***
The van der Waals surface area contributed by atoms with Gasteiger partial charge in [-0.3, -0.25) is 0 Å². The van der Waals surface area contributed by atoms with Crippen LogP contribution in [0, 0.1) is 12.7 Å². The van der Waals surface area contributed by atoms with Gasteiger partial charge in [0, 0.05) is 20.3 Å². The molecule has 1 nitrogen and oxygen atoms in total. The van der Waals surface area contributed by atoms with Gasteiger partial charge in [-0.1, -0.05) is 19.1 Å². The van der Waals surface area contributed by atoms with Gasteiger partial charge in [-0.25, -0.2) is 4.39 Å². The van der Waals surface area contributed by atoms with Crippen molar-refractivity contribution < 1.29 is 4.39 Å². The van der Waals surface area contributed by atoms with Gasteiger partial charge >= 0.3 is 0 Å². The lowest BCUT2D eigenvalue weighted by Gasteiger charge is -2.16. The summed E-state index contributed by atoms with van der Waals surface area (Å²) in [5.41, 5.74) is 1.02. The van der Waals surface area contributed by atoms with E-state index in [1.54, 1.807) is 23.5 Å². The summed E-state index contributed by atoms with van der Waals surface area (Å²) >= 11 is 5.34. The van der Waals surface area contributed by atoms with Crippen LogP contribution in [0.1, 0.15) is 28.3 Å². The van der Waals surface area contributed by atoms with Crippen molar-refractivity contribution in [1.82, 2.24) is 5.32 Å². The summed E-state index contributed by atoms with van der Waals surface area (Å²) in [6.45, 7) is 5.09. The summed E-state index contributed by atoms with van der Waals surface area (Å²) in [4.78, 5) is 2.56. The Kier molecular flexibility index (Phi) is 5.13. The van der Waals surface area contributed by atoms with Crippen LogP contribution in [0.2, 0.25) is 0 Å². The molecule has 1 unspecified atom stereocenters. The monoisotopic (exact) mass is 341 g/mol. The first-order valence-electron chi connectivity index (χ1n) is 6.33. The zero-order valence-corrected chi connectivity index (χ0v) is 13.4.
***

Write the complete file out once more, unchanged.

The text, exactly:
The van der Waals surface area contributed by atoms with Gasteiger partial charge in [-0.3, -0.25) is 0 Å². The van der Waals surface area contributed by atoms with Crippen LogP contribution in [0, 0.1) is 12.7 Å². The van der Waals surface area contributed by atoms with Gasteiger partial charge in [0, 0.05) is 20.3 Å². The molecule has 1 nitrogen and oxygen atoms in total. The van der Waals surface area contributed by atoms with Gasteiger partial charge in [-0.1, -0.05) is 19.1 Å². The van der Waals surface area contributed by atoms with Gasteiger partial charge in [-0.25, -0.2) is 4.39 Å². The van der Waals surface area contributed by atoms with Crippen molar-refractivity contribution < 1.29 is 4.39 Å². The van der Waals surface area contributed by atoms with Gasteiger partial charge >= 0.3 is 0 Å². The lowest BCUT2D eigenvalue weighted by Gasteiger charge is -2.16. The summed E-state index contributed by atoms with van der Waals surface area (Å²) in [5.41, 5.74) is 1.02. The van der Waals surface area contributed by atoms with E-state index in [1.54, 1.807) is 23.5 Å². The summed E-state index contributed by atoms with van der Waals surface area (Å²) >= 11 is 5.34. The van der Waals surface area contributed by atoms with Crippen LogP contribution in [0.1, 0.15) is 28.3 Å². The van der Waals surface area contributed by atoms with Crippen molar-refractivity contribution in [1.82, 2.24) is 5.32 Å². The summed E-state index contributed by atoms with van der Waals surface area (Å²) in [6.45, 7) is 5.09. The summed E-state index contributed by atoms with van der Waals surface area (Å²) in [4.78, 5) is 2.56. The Kier molecular flexibility index (Phi) is 5.13. The van der Waals surface area contributed by atoms with Crippen LogP contribution in [0.2, 0.25) is 0 Å². The molecule has 1 unspecified atom stereocenters. The monoisotopic (exact) mass is 341 g/mol. The first-order valence-electron chi connectivity index (χ1n) is 6.33. The zero-order valence-corrected chi connectivity index (χ0v) is 13.4.